James Kass wrote:
> Isn't this kind of a Catch-22 for anyone contemplating script reform?
> Do we discourage people from altering their own scripts? Should we?
> It is suggested that scripts can be "alive" in the same sense that
> languages are "alive"; changes (which are part of life) just occur
> much more slowly in scripts.
This touches on some "Unicode vs. the world" issues I've been thinking
about, having to do with indigenous peoples developing orthographies for
their own languages.
My two examples are both languages of the Takic group in southern
California. The Luiseño language declined to a very few native speakers,
but has enjoyed a renaissance in recent years. The Gabrieleno (Tongva)
language was effectively extinct—no native speakers, no recordings, some
amount of written documentation—but the Tongva are resurrecting it (it
is similar enough to the other Takic languages that it is possible to
reconstruct parts that are missing).
Anthropological accounts of both languages are of course in the phonetic
alphabets beloved by linguists in the days before IPA stabilization.
And, like many other native Americans, the Luiseño and Tongva have
wanted simpler orthographies that can be typed with US-English keyboards.
I don't have a lot of familiarity with Luiseño, but web pages have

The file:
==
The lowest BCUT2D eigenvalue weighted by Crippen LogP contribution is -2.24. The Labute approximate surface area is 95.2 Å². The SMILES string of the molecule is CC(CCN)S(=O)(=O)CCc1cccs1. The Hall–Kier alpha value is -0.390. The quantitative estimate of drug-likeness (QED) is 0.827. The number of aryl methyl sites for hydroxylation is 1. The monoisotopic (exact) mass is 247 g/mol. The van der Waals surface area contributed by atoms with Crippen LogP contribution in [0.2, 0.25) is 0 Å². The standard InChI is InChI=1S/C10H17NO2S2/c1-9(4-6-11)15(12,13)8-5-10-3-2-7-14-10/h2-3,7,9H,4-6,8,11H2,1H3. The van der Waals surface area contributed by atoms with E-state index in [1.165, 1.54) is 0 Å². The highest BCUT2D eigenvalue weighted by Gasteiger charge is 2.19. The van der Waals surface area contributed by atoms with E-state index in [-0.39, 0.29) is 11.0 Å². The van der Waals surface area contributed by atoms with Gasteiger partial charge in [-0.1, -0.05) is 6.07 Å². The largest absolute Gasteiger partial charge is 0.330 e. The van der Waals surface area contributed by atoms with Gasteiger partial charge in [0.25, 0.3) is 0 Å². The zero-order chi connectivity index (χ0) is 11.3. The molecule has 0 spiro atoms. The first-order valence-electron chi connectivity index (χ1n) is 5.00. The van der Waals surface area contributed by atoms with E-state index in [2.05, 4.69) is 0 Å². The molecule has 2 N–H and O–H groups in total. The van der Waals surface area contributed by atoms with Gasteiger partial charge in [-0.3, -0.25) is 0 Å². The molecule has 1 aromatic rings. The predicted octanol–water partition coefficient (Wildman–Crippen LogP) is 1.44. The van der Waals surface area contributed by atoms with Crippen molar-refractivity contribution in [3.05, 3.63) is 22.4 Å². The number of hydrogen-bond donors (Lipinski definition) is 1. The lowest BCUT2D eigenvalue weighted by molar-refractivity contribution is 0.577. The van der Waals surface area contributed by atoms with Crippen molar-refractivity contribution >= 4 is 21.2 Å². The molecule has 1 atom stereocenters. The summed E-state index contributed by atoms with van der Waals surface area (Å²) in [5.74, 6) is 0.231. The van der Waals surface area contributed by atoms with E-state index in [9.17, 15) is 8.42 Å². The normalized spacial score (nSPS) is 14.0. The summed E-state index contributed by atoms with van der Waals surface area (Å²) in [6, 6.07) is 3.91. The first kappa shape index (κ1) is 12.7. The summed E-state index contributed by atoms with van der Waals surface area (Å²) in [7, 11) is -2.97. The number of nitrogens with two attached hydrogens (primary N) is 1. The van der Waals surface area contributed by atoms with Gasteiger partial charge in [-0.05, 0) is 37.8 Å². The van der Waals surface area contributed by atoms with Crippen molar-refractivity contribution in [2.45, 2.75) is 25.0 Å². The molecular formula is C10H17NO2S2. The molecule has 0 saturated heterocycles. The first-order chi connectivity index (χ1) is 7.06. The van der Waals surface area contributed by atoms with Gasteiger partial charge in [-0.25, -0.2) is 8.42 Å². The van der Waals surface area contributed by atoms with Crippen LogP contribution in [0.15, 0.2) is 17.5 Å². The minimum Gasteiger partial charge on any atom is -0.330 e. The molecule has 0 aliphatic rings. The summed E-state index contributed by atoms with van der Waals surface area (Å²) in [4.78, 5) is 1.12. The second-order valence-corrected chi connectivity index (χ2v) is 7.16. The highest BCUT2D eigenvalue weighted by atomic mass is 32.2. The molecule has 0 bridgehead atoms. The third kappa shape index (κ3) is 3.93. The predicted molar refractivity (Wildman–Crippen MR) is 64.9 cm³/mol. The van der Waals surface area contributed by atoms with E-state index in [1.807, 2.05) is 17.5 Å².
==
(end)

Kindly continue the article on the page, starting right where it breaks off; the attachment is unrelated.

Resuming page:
included passages where non-letters (such as @) are used as letters.
This solves the keyboarding problem (since few people would try to
pronounce an email address as Luiseño), but I imagine all sorts of
issues with sorthing, searching, word selection, casing, and all the
other sorts of things that computers can do for "major" languages.
Where all this involves me is with Tongva. I have been working with a
Tongva ethnobotanist on a project that, among other things, involves
plant labels in Tongva, English, and Latin. Tongva spelling is currently
inconsistent, and my colleague has been regularizing it for this project
(because he is the primary language teacher for the nation, and few have
any fluency at all, he has this freedom). Somewhat like English, Tongva
represents both the "oo" and "uh" sounds both by "u". Unlike English,
the rest of the orthography provides no clues to which sound is meant.
/If/ my colleague were to ask (and the Tongva may be satisfied with the
existing orthography), I would suggest representing the "uh" sound with
a Latin-1 letter (possibly û), and explain several simple alternatives
for keyboarding it on Mac and Windows. I would *not* suggest overloading
@, or some similar approach.
I suppose that Unicode could add at some point "Luiseño letter @", with
appropriate properties, but that would circumvent the reason for picking
it: its presence in US-ASCII. In an ideal world, indigenous peoples
would hook up with folks like Michael Everson (or even me) and get some
guidance on how to have their orthography and eat it, too, but as things
now stand, overloading, font hacks, and the like are the path of least
-- Curtis Clark http://www.csupomona.edu/~jcclark/ Mockingbird Font Works http://www.mockfont.com/
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